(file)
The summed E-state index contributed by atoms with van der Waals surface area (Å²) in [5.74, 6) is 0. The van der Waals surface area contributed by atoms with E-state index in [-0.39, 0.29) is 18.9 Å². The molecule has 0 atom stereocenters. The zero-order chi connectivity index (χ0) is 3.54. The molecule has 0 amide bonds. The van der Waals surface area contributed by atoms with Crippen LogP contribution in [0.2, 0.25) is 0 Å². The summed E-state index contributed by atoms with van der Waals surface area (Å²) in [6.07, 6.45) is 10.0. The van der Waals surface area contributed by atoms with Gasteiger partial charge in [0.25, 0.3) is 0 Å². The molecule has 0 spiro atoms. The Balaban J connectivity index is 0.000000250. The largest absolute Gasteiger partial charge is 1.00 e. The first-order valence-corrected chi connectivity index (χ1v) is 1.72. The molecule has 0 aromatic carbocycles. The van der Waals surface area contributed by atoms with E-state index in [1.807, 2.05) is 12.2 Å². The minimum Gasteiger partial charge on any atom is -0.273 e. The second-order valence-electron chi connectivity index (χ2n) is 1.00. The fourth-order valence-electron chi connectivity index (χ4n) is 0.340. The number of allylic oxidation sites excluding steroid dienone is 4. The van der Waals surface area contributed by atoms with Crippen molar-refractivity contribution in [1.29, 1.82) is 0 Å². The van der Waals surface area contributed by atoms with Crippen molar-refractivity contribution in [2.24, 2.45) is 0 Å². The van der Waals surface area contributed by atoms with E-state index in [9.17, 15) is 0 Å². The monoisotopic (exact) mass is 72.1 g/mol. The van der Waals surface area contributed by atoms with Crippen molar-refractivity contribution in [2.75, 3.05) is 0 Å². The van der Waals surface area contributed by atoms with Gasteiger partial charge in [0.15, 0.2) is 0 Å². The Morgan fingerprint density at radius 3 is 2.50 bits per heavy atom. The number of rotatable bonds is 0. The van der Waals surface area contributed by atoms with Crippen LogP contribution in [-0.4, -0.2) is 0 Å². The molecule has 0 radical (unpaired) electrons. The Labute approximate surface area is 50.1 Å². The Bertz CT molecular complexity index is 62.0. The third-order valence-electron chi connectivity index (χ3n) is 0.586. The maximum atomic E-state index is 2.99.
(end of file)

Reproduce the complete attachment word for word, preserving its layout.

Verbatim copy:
The summed E-state index contributed by atoms with van der Waals surface area (Å²) in [5.74, 6) is 0. The van der Waals surface area contributed by atoms with E-state index in [-0.39, 0.29) is 18.9 Å². The molecule has 0 atom stereocenters. The zero-order chi connectivity index (χ0) is 3.54. The molecule has 0 amide bonds. The van der Waals surface area contributed by atoms with Crippen LogP contribution in [0.2, 0.25) is 0 Å². The summed E-state index contributed by atoms with van der Waals surface area (Å²) in [6.07, 6.45) is 10.0. The van der Waals surface area contributed by atoms with Gasteiger partial charge in [0.25, 0.3) is 0 Å². The molecule has 0 spiro atoms. The Balaban J connectivity index is 0.000000250. The largest absolute Gasteiger partial charge is 1.00 e. The first-order valence-corrected chi connectivity index (χ1v) is 1.72. The molecule has 0 aromatic carbocycles. The van der Waals surface area contributed by atoms with E-state index in [1.807, 2.05) is 12.2 Å². The minimum Gasteiger partial charge on any atom is -0.273 e. The second-order valence-electron chi connectivity index (χ2n) is 1.00. The fourth-order valence-electron chi connectivity index (χ4n) is 0.340. The number of allylic oxidation sites excluding steroid dienone is 4. The van der Waals surface area contributed by atoms with Crippen molar-refractivity contribution in [1.29, 1.82) is 0 Å². The van der Waals surface area contributed by atoms with Crippen molar-refractivity contribution in [2.24, 2.45) is 0 Å². The van der Waals surface area contributed by atoms with E-state index in [9.17, 15) is 0 Å². The monoisotopic (exact) mass is 72.1 g/mol. The van der Waals surface area contributed by atoms with Crippen molar-refractivity contribution in [2.75, 3.05) is 0 Å². The van der Waals surface area contributed by atoms with Gasteiger partial charge in [0.15, 0.2) is 0 Å². The Morgan fingerprint density at radius 3 is 2.50 bits per heavy atom. The number of rotatable bonds is 0. The van der Waals surface area contributed by atoms with Crippen LogP contribution in [-0.4, -0.2) is 0 Å². The molecule has 0 radical (unpaired) electrons. The Labute approximate surface area is 50.1 Å². The Bertz CT molecular complexity index is 62.0. The third-order valence-electron chi connectivity index (χ3n) is 0.586. The maximum atomic E-state index is 2.99.